Key Takeaways from Economic Forecast
November 18, 2016
For the third consecutive year, Pacific Union International teamed with John Burns Real Estate Consulting to present a live webcast forecast of what’s ahead in Bay Area real estate through 2019. To watch last night’s full, one-hour presentation, click here.
Presenters Pacific Union CEO Mark A. McLaughlin; Pacific Union Chief Economist Selma Hepp; John Burns Real Estate Consulting CEO John Burns; and John Burns Real Estate Consulting Senior Vice President Dean Wehrli combined research and analysis to project what’s ahead for the Bay Area real estate market.
Here are the highlights and what to watch for over the next three years:
- President-elect Trump will put pressure on mortgage rates, though it is not certain how fast rates will increase. Nevertheless, an increase in mortgage rates will significantly reduce the potential pool of buyers who can afford to buy a home in the Bay Area.
- Despite being in the seventh year of economic expansion, the economy will continue growing through 2019 before slowing in 2020.
- The Bay Area real estate market is one of the few in the U.S. classified as overheated.
- Demographic changes will continue fueling demand as more millennials approach the age when they start their own households.
- Bay Area millennials will benefit from the transfer of intergenerational wealth from their parents and grandparents who help them with their down payments.
- More “surban homes™” – those that offer urbanlike living in a suburban market – will be built.
- Across the entire Bay Area, home prices appreciation averaged 7 percent so far this year when compared with the same period in 2015.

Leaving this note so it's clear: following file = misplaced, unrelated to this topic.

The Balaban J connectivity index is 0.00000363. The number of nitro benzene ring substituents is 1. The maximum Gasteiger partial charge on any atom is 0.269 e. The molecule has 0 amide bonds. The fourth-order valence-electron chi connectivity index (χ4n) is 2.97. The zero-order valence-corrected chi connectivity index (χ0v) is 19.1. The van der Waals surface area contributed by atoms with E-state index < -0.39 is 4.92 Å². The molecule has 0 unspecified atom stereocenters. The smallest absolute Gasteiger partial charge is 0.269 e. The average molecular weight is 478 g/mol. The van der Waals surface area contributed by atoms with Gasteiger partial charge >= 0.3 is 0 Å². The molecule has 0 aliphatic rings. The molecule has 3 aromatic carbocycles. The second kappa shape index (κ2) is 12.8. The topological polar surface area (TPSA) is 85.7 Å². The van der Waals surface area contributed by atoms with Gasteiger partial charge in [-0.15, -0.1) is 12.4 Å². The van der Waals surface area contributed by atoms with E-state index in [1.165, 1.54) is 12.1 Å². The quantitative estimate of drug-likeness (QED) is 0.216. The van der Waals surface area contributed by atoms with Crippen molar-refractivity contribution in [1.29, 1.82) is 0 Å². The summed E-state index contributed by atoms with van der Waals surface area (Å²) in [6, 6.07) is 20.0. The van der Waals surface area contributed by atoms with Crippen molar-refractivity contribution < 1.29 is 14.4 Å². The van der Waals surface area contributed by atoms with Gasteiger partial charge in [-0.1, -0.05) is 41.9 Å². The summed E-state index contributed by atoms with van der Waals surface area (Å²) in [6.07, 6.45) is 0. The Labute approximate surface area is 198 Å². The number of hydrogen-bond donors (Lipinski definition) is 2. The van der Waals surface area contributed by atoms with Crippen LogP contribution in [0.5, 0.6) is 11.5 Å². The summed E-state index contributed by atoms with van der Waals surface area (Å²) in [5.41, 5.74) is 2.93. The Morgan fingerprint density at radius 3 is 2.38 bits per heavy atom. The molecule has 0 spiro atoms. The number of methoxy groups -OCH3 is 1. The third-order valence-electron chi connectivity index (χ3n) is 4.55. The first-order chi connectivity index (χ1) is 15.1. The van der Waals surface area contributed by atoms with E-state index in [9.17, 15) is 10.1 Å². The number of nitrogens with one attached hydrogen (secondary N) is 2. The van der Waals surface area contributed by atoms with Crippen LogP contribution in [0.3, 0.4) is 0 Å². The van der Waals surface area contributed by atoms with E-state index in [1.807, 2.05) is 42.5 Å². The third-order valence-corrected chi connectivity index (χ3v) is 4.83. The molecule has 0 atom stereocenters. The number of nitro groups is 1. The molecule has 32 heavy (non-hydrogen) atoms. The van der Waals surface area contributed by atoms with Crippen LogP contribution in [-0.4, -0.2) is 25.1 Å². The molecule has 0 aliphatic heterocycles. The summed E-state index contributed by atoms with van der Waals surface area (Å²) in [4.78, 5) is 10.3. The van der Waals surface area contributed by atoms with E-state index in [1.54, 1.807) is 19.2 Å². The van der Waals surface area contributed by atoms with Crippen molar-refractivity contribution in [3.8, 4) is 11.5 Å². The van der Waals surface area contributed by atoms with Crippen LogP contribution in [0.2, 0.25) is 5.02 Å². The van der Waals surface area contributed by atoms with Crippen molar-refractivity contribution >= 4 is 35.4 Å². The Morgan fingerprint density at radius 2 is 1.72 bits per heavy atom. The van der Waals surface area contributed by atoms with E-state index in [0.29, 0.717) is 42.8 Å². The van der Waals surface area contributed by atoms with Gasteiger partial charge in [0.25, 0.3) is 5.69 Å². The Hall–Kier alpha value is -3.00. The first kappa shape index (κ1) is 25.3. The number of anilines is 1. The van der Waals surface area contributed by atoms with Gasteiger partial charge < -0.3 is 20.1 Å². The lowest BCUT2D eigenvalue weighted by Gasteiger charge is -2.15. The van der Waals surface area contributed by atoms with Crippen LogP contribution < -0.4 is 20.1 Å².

- Individual Bay Area communities fall into four categories when measured by year-to-date appreciation: normal, double-digit, heating up, and declining.
Markets that fall into each category include:
- Normal (up to 10 percent appreciation): The majority of markets fall into this category, including San Jose, Santa Rosa, and San Francisco. The median home price in these markets averages $940,000.
- Double-Digit (10 to 20 percent growth): These markets include Oakland, Hayward, and Petaluma. The median home price in these markets averages slightly above $500,000.
- Heated (20 to 40 percent appreciation): While no city-level appreciation exceeded 20 percent, some ZIP codes have seen these levels of appreciation, including those in Oakland, Berkeley, Cotati, Glen Ellen, Larkspur, St. Helena, and East Palo Alto.
- Slowing (6 percent depreciation to flat): Cities in which median price is lower than last year include Palo Alto, Tiburon, Menlo Park, and Lafayette. The median home price in these markets averages $1,700,000.
- Differences in home price appreciation were driven by affordability and access to public transit and jobs. The highest appreciation was seen in markets that are still relatively affordable. The slowest appreciation and depreciation was seen in relatively more expensive markets and those that lack easy accessibility to jobs.
- Cooling buyer sentiment is evident in almost all markets. Fewer homes are selling above asking price in 2016 across the Bay Area, particularly in San Francisco, San Mateo, and Santa Clara counties, and in higher price ranges. Premiums paid this year are also smaller in all counties.
- Overall Bay Area inventory has increased by 5 percent year to date when compared with last year, with San Francisco and San Mateocounties seeing the largest gains. The buildup in inventory levels is mostly seen among homes priced between $2 million and $3 million.
- Bay Area job growth will continue to outpace the number of homes built in 2017. The majority of new construction is concentrated in San Francisco, while no new supply is occurring outside of the city.
- The new supply is mostly in higher price segments, so even though the ratio of new employment to new permits may be falling, it does not reflect the true availability for the average worker.
- From 2017 to 2019, overall home prices will grow by 11 percent in Napa County; 9 percent in Sonoma County; 8 percent in Santa Clara County; 4 percentin Marin, San Francisco, and San Mateo counties; and 3 percent in Alameda and Contra Costa counties.
- The number of new San Francisco condominiums for sale has spiked in the second half of 2016 but will begin slowing over the next three years.
For more information, please visit www.pacificunion.com.
Read the article at SF Business Times